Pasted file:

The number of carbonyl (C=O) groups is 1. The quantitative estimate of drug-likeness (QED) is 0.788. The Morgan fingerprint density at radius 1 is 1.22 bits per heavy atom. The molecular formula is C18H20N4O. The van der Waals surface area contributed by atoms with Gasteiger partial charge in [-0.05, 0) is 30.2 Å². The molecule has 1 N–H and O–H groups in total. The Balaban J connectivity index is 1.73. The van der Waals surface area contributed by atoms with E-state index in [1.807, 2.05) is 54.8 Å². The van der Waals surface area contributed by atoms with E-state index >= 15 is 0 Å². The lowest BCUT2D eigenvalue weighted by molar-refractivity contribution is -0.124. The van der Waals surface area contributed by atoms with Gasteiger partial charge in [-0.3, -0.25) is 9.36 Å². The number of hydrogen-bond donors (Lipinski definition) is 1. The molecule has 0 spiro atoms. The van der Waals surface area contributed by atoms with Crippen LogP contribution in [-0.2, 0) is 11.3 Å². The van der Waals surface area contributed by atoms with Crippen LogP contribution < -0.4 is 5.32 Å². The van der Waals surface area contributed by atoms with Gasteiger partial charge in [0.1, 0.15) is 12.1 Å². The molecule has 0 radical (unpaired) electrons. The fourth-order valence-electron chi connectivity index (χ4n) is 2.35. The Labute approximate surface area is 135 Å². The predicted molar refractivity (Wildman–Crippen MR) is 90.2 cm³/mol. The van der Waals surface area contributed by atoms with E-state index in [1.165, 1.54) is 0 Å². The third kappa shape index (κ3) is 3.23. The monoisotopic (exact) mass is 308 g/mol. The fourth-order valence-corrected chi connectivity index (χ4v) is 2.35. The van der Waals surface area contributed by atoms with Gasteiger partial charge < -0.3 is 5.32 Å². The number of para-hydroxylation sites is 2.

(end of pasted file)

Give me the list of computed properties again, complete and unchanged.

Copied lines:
The number of carbonyl (C=O) groups is 1. The quantitative estimate of drug-likeness (QED) is 0.788. The Morgan fingerprint density at radius 1 is 1.22 bits per heavy atom. The molecular formula is C18H20N4O. The van der Waals surface area contributed by atoms with Gasteiger partial charge in [-0.05, 0) is 30.2 Å². The molecule has 1 N–H and O–H groups in total. The Balaban J connectivity index is 1.73. The van der Waals surface area contributed by atoms with E-state index in [1.807, 2.05) is 54.8 Å². The van der Waals surface area contributed by atoms with E-state index >= 15 is 0 Å². The lowest BCUT2D eigenvalue weighted by molar-refractivity contribution is -0.124. The van der Waals surface area contributed by atoms with Gasteiger partial charge in [-0.3, -0.25) is 9.36 Å². The number of hydrogen-bond donors (Lipinski definition) is 1. The molecule has 0 spiro atoms. The van der Waals surface area contributed by atoms with Crippen LogP contribution in [-0.2, 0) is 11.3 Å². The van der Waals surface area contributed by atoms with Crippen LogP contribution < -0.4 is 5.32 Å². The van der Waals surface area contributed by atoms with Gasteiger partial charge in [0.1, 0.15) is 12.1 Å². The molecule has 0 radical (unpaired) electrons. The fourth-order valence-electron chi connectivity index (χ4n) is 2.35. The Labute approximate surface area is 135 Å². The predicted molar refractivity (Wildman–Crippen MR) is 90.2 cm³/mol. The van der Waals surface area contributed by atoms with E-state index in [1.165, 1.54) is 0 Å². The third kappa shape index (κ3) is 3.23. The monoisotopic (exact) mass is 308 g/mol. The fourth-order valence-corrected chi connectivity index (χ4v) is 2.35. The van der Waals surface area contributed by atoms with Gasteiger partial charge < -0.3 is 5.32 Å². The number of para-hydroxylation sites is 2.